- One of four U.S. adults report coordination problems, either medical records not available during their doctor visit or duplication of tests—the highest rate of any country in the survey.
- One of five U.S adults report a time doctors recommended treatment the patient thought had little or no benefit; this rate was also high in Germany.
- Only the Netherlands (31%) topped the U.S. (24%) for the percentage of people who spent time on paperwork or disputes related to medical bills or insurance. In the other countries, fewer than 15 percent reported this concern.
- In the past two years, 36% of U.S. adults visited an emergency room; only Canada had a higher rate (39%). In both the U.S. and Canada, about 40 percent of those with an emergency room visit said the visit was for a condition that could have been treated by their regular doctor if available.
"Medical Homes" Improve Care Coordination and Patient Satisfaction
As medical care becomes more specialized and complex, adults in all seven countries said they place high value on having a relationship with a regular source of primary health care that is accessible and coordinates their care. To assess the extent to which such relationships exist, the study identified patients as having such a "medical home" if they had a regular source of care that knows their medical history, is easy to contact, and helps coordinate care received from other providers.
Across very different country health care systems, the study found that only 45 to 61 percent of adults described having a primary source of care with these key attributes of a medical home.
In all countries, patients with such medical home relationships reported significantly more positive experiences, including having more time with their doctors, more involvement in care decisions, and better coordination with specialists and hospitals.
Those with a medical home were also much less likely to report medical errors, receiving conflicting information from different doctors or to encounter coordination problems, such as diagnostic tests or medical records not being available at the time of care and duplicate tests.
In the U.S., uninsured adults were at high risk of being without such a connection to the health system: just 26 percent of uninsured compared to 53 percent insured adults under age 65 had a medical home.
"The lack of a link to care as well as insurance puts the uninsured at double jeopardy for both inefficient care and access barriers. Health systems designed to create medical homes could help improve patient safety, coordination of care and reduce reliance on emergency rooms, while also improving patient satisfaction," said Commonwealth Fund President Karen Davis. "The potential gain has led to endorsement of the medical home concept among U.S. primary care physicians, including the American Academy of Family Physicians and the American Academy of Pediatrics."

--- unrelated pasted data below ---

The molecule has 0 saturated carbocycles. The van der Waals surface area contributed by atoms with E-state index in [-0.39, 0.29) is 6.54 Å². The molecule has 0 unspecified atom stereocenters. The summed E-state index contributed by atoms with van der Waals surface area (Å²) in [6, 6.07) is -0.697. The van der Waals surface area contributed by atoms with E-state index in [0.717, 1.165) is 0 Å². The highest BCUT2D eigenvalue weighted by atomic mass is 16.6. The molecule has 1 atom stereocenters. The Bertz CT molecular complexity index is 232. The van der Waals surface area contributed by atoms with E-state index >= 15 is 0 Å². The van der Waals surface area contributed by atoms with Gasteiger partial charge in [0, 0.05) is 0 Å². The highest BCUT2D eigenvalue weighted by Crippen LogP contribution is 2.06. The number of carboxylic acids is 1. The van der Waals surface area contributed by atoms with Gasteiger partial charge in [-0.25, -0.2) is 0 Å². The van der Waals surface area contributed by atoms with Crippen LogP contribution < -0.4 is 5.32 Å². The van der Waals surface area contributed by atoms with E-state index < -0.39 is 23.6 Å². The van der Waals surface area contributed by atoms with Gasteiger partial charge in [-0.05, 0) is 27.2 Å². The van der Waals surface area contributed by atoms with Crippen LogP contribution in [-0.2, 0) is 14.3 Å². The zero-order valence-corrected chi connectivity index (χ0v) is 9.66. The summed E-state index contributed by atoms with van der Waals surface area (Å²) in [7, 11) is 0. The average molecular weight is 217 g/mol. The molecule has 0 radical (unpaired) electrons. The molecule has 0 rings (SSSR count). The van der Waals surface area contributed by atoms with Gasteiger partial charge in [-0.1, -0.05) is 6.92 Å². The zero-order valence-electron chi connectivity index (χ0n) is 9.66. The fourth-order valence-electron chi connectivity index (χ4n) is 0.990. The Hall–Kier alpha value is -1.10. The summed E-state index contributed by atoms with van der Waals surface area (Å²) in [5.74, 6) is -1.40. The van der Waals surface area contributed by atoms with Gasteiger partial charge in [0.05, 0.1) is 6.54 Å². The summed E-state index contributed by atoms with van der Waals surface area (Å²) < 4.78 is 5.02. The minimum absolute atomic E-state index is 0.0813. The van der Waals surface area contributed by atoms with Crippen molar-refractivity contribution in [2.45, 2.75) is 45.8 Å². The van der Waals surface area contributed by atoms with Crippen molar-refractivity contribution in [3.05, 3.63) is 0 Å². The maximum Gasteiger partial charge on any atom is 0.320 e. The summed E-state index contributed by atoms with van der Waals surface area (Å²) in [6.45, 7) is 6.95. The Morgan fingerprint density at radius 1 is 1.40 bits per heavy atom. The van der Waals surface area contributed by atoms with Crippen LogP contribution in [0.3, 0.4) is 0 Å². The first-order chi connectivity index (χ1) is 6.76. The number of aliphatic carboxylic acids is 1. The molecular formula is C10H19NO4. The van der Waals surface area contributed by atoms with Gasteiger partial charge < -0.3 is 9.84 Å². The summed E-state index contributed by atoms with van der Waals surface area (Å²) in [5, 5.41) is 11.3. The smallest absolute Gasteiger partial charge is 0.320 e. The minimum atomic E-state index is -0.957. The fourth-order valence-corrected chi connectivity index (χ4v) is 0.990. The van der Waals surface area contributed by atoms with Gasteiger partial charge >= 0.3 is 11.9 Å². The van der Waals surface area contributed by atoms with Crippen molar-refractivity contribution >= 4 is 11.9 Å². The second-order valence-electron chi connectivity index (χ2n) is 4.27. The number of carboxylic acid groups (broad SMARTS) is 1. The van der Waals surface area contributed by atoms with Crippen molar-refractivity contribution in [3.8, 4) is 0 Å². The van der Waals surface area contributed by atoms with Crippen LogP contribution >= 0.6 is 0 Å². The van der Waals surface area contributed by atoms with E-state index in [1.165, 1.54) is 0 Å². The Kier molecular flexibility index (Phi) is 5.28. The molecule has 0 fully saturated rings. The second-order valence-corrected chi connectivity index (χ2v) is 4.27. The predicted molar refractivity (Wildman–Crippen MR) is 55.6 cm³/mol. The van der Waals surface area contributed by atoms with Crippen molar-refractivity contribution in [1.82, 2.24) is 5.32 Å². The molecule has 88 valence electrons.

The authors conclude, "As countries confront the question of how best to organize care systems to achieve higher value, the study highlights the importance and potential of having a relationship with a primary care source with characteristics of a medical home."
The Health Affairs article is available at
Harris Interactive, Inc. and country affiliates conducted the interviews by telephone with nationally representative cross-sections of adults ages 18 and older in seven countries between March 6 and May 7, 2007. The final study included 1,009 adults in Australia, 3,003 in Canada, 1,407 in Germany, 1,557 in the Netherlands, 1,000 in New Zealand, 1,434 in the United Kingdom, and 2,500 in the United States. The Commonwealth Fund funded the core study, partnered with the Health Council of Canada to expand the Canadian sample, and cofunded fieldwork in the Netherlands with the Dutch Ministry of Health, Welfare, and Sport and the Center for Quality of Care Research (WOK), Radboud University, Nijmegen. The German Institute for Quality and Efficiency in Health Care funded the German sample. The interviews were conducted in German in Germany, Dutch in the Netherlands, and English in the five other countries, with an option for French in Canada and Spanish in the United States. The margin of sample error for country averages are approximately ±2 percent for the United States and Canada and ±3 percent for the other five countries at the 95 percent confidence level.